ABA nominates new leaders, revises code of judicial conduct, among other actions at midyear meeting

Birmingham lawyer H. Thomas Wells Jr. was nominated to become president-elect of the American Bar Association at its midyear meeting in Miami last week. Judge Bernice B. Donald of Memphis was nominated to become secretary-elect and Boston lawyer Alice E. Richmond was nominated to be treasurer-elect. In addition, nine individuals were nominated for membership on the ABA's board of governors. The ABA House of Delegates will vote on all nominations in August. Click here for details on nominated individuals

Also during the meeting, the House approved revisions to the Model Code of Judicial Conduct dealing with judges' political activities, pledges or commitments regarding certain cases, conduct during elections and acceptance of gifts. Among its many actions, the House adopted resolutions urging bar associations to work with courts and executive branch officials to address the problems of homelessness; called for mandatory civil legal assistance for low-income active-duty service members; urged Congress to enact a pay raise for federal judges; and set new policy on out-of-state lawyers providing pro bono legal assistance in disaster-affected areas. For a summary of all actions taken, read this press release from the ABA:


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Howard H. Vogel
Knoxville, Tennessee
Editor-in-Chief, TBALink


Court: TWCA


Marsha McShane Watson, Nashville, Tennessee, for appellant, Saturn Corporation

J. Anthony Arena, Nashville, Tennessee, for appellee, Robert Gill


This workers' compensation appeal has been referred to the Special Workers' Compensation Appeals Panel in accordance with Tennessee Code Annotated section 50-6-225(e)(3) for hearing and reporting to the Supreme Court our findings of fact and conclusions of law. In this appeal, the employer, Saturn Corporation (Saturn), asserts that the forty-five percent permanent, partial disability to the body as a whole, awarded the employee, Robert Gill, by the trial court, was excessive. We conclude that the evidence presented does not preponderate against the findings of the trial court and affirm.


WILLIAM STEVIE HOLTON v. MARSHALL COUNTY and SUE ANN HEAD, Administrator for the Division of Workers' Compensation, Tennessee Department of Labor Second Injury Fund

Court: TWCA


D. Andrew Saulters, Nashville, Tennessee, for the Defendant-Appellant, Marshall County

Barbara G. Medley, Lewisburg, Tennessee, for the Plaintiff-Appellee, William Stevie Holton

Juan Villasenor, Assistant Attorney General, for the Appellee, Tennessee Department of Labor, Second Injury Fund


This is a workers' compensation appeal referred to and heard by the Special Workers' Compensation Appeals Panel of the Supreme Court in accordance with Tenn. Code Ann. 50-6-225 (e)(3) for hearing and reporting to the Supreme Court of findings of fact and conclusions of law. The defendant contends that the court erred in finding a 13% anatomical impairment rating to be the appropriate anatomical impairment suffered by plaintiff and that a concomitant 90% vocational disability award for a back injury was excessive. The Tennessee Department of Labor, Second Injury Fund, adopts defendant's arguments and urges reversal of the trial court's decision. For the reasons set forth below we disagree and therefore, affirm the decision of the trial court.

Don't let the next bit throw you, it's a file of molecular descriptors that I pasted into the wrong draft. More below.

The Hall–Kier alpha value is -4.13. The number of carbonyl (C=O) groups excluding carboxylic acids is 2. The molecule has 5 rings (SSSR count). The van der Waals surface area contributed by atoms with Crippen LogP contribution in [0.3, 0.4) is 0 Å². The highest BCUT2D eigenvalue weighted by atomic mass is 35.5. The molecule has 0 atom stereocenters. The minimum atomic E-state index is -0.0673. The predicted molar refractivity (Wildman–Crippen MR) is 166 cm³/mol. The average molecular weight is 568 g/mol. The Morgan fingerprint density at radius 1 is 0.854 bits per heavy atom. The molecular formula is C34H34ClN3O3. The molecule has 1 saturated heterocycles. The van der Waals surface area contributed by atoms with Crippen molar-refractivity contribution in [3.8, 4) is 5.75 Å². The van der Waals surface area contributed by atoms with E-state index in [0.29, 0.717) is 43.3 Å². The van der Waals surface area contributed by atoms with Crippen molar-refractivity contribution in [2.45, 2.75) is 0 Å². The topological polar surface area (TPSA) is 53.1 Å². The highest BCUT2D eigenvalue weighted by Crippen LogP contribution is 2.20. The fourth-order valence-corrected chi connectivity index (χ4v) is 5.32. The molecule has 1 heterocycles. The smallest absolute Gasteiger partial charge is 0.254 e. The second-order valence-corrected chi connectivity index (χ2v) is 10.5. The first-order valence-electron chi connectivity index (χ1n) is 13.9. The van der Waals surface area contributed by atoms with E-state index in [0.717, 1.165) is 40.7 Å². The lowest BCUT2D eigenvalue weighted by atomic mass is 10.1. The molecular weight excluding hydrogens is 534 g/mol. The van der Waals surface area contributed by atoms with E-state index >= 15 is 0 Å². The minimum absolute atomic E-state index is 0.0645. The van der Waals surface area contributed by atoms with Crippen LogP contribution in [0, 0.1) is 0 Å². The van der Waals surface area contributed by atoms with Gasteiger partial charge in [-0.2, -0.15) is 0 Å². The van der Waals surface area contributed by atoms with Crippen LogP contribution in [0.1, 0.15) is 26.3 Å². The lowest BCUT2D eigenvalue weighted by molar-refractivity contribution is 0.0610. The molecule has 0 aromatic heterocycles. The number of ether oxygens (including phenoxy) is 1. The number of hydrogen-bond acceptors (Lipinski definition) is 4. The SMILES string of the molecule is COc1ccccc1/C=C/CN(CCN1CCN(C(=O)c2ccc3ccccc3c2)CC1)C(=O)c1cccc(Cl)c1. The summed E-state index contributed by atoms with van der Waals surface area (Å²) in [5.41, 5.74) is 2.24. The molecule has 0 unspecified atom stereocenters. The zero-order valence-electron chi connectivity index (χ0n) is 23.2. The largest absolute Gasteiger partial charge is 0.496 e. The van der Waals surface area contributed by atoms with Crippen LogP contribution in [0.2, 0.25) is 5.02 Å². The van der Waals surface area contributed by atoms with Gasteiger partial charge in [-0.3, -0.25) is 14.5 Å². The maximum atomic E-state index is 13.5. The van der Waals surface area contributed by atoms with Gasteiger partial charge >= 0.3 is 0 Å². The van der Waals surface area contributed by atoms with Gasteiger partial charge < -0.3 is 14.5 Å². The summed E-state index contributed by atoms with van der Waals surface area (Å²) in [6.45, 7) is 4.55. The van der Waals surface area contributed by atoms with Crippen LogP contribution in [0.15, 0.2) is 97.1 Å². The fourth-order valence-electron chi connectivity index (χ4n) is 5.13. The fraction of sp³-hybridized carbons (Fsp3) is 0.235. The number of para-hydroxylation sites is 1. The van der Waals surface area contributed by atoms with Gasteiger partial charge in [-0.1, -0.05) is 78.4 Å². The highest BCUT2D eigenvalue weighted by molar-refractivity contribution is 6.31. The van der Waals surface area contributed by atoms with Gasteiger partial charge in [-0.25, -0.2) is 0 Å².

Court: TCA


Melinda Meador, Matthew M. Scoggins III, and Edward C. Meade, Knoxville, Tennessee, for the appellants Delaware Savings Bank, F.S.B.; IMC Mortgage Company; Delta Funding Corporation; and Deutsche Bank NTC

Hudson Owen Maddux and Jason S. Mangrum, Chattanooga, Tennessee, for the appellee Carlton J. Ditto

Judge: LEE

This case involves the validity of a delinquent tax sale which occurred while the property owner had a bankruptcy petition pending and the bankruptcy court's automatic stay was in effect. The issues presented are: did a creditor of the bankruptcy estate have standing to challenge the tax sale, and if so, should the tax sale conducted in violation of the automatic stay be declared void? The trial court ruled that the creditor did not have standing to challenge the tax sale. After careful review of the record and applicable authorities, we hold that the creditor did have standing to challenge the validity of the tax sale, and because the sale violated the automatic stay, the sale is void and of no effect to transfer title of the real property to the purchaser.



Court: TCCA


Philip A. Condra and Quisha Light, Jasper, Tennessee, for the appellant, Jimmy Dale Pickett

Paul G. Summers, Attorney General and Reporter; C. Daniel Lins, Assistant Attorney General; J. Michael Taylor, District Attorney General; and Steven Blount, Assistant District Attorney General, for the appellee, State of Tennessee

Judge: OGLE

A Franklin County Circuit Court jury convicted the appellant, Jimmy Dale Pickett, of first degree premeditated murder and especially aggravated robbery, and the trial court sentenced him to concurrent sentences of life and twenty years, respectively. On appeal, the appellant claims (1) that he is entitled to a retrial because the State violated the rule of sequestration; (2) that the trial court erred by denying his motions to suppress his confessions; (3) that the trial court erred by allowing the jury to use a transcript, which had not been introduced into evidence, during deliberations; (4) that the trial court erred by refusing to give the jury a corpus delicti instruction; and (5) that the State committed prosecutorial misconduct during closing arguments. Finding no errors requiring reversal, we affirm the judgments of the trial court.



Court: TCCA